Bidar Fort (Kannada ಬೀದರ್ ಕೋಟೆ) is situated in North Karnataka in Bidar district of the northern plateau of Karanataka, India. Sultan Alla-Ud-Din Bahman of the Bahmanid Dynasty shifted his capital from Gulbarga to Bidar in 1427 and built his fort along with a number of Islamic monuments.

Bidriware is a very popular handicraft, an art form with 800 years history with linkage to the Persian art, from which it evolved during the rule of the Bahamani Sultans. During 2008, Bidriware, as one of the important exported handicrafts from India, was awarded the Geographical Indication (G.I) authorized user status which is exclusive to the artisans resident in the Karnataka region only.

History

The history of the present fort at Bidar is attributed to the Sultan Ala-ud-Din Bahman Shah the first sultan of the Bahmani dynasty to 1427 when he shifted his capital from Gulbarga to Bidar since it had better climatic conditions and was also a fertile and fruit bearing land. Earliest recorded history of its existence as a small and strong fort is also traced to the first Muslim invasion of the region is traced to Prince Ulugh Khan in 1322, whereafter it came under the reign of the Tughlaq dynasty. With the establishment of the Bahmani dyanasty (1347), Bidar was occupied by Sultan Alla-Ud-Din Bahman Shah Bahmani. During the rule of Ahmad Shah I (1422–1486), Bidar was made the capital city of Bahmani Kingdom. The old Fort was rebuilt and beautiful madrasas, mosques, palaces and gardens were raised. Mahmmad Gawan who became the Prime Minister in 1466 was a notable figure in the history of Bidar. Bidar remained under the Barid Shahi dynasty until it was captured by the Mughal emperor Aurangazeb in 1656 A.D. In 1724, Bidar became a part of the Asaf Jahi Kingdom of the Nizams. It was annexed by the Bijapur Sultanate in 1619–20 but the Mughal viceroy of Aurangzeb took it in 1657 and thus became a part the Mughal Empire in 1686. Third son of Asaf jah l ( Nizam l ) Nawab Said Mohammed Khan Asaf ud Daula ( Salabath Jung ) ruled from Bidar fort from 1751 to 1762 till his Brother Mir Nizam Ali Khan Asaf Jah III Imprisoned him in this fort, and was killed in Bidar fort in 16 September 1763. Mohammedabad old name of Bidar is also on his name.

Thus, Bahmanis ruled over Gulbaraga from 1347 to 1424 and from Bidar from 1424 till the extinction of the kingdom and its disintegration into five independent and warring kingdoms of Bijapur, Golconda, Ahmadnagar, Bidar and Berar. After the empire was split, Bidar came under the rule of the British in 1724. After India's independence, in 1956 when Bidar became part of Mysore (now Karnataka) state.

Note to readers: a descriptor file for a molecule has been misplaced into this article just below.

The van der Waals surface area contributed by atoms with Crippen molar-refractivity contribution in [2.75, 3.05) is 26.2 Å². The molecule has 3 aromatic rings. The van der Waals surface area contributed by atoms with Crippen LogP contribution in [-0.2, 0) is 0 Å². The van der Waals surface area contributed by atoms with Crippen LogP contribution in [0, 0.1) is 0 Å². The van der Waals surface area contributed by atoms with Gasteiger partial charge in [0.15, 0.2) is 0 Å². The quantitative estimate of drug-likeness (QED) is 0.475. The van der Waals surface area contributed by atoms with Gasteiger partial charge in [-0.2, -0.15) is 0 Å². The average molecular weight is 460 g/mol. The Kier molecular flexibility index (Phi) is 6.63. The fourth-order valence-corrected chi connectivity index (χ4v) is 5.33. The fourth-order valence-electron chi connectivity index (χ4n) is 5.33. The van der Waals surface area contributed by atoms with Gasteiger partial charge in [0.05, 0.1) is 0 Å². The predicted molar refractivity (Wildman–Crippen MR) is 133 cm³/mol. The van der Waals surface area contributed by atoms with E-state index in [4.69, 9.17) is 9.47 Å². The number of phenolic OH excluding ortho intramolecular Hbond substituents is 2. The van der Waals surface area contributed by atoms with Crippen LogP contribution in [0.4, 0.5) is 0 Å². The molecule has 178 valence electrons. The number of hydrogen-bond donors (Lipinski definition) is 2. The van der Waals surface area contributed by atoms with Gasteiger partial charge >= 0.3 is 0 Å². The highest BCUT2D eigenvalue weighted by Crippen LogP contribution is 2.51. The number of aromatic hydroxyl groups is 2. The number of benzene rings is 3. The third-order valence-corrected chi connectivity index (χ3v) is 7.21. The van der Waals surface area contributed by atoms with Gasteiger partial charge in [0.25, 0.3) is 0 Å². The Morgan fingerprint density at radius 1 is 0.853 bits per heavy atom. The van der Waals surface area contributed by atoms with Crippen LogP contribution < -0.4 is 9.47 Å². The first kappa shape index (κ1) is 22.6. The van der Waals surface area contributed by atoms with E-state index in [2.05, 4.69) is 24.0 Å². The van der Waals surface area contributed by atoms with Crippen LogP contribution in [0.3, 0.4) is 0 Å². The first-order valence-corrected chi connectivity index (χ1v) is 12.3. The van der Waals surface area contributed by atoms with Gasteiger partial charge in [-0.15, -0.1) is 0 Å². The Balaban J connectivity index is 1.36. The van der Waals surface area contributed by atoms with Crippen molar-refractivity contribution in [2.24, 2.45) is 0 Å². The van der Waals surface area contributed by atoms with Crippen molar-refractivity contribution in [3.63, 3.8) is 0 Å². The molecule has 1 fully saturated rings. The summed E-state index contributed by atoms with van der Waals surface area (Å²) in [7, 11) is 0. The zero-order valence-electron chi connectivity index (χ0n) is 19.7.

Structure

With the establishment of the Bahmani Kingdom in the Deccan from 1347, the architectural styles of the Persian architecture of Iran made impressive and lasting impacts, which are seen in the Bidar Fort. The mosques, arches, gardens and the palaces were built within and also outside the fort in the Bidar town. Some of the important structures built are elaborated.

The influence of Persian culture was distinct in Bidar in the Deccan, during fifteenth and sixteenth centuries.
The fort
The Bidar fort, constructed on the edge of the plateau, has a haphazard quadrangular layout plan of 0.75 miles (1.21 km) in length and 0.5 miles (0.80 km) breadth. The peripheral length of the fort walls measure 4,500 yards (4,100 m). The walls, bastions, gates and barbicans of Bidar, though in ruins, are well preserved and considered as some of the most stylish in India. It is surrounded by a triple moat.

There are seven gates in the fort. The dominant main gate exhibits Persian style architecture. The ‘Gumbad Darwaza’ depicts arches with stilted size, also in Persian style. The ‘Sherza Darwaza’ of Bidar Fort, the second gate of entry, depicts two images of tigers carved on its fascia; according to Shia belief, the tiger decorations are indicative of Ali who was also known as Asadullah-Al Ghalib that assured protection to the building from enemy attack.[10] The other gates are the Fateh Gate on the south (has octagonal towers and drawbridge); the Talghat Gate in the east; the Delhi Gate and the Mandu Gate. The prominent bastion at the entry is known as the ’Munda Burj’ with guns positioned on it.

It is said that the Bahmani Sultanate claimed lineage of the Sasanians and the motifs on their buildings, particularly the crowns of the arches that they built depicted a crescent and occasionally a disk that was closely reminiscent of the crowns of the Sassanian emperors.

Access

Bidar is well connected by road, rail and air links. Bidar town is situated about 740 kilometres (460 mi) north of Bangalore India on NH 7), 116 kilometres (72 mi) northeast of Gulbarga and 130 kilometres (81 mi) (NH 9 from Bangalore Via Gulbarga and Bellary Nearest airport is the BIDAR Airport and also BIAL, BANGALORE. Bidar Fort is only 115 km from Miyapur, Hyderabad.

In Popular Culture

The song Ishq Sufiyaana from the hit Bollywood film of 2011, The Dirty Picture was shot in the Bidar Fort. The song had sequences in the fort with Vidya Balan and Emraan Hashmi.


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Courtesy: Wikipedia

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  1. Nicely written and thanks for visiting bidar


    Kranti
    www.bidarinfo.blogspot.com

  2. reshma M says:
    This comment has been removed by the author.
  3. I went to Bidar this weekend, it was a mesmerizing experience.

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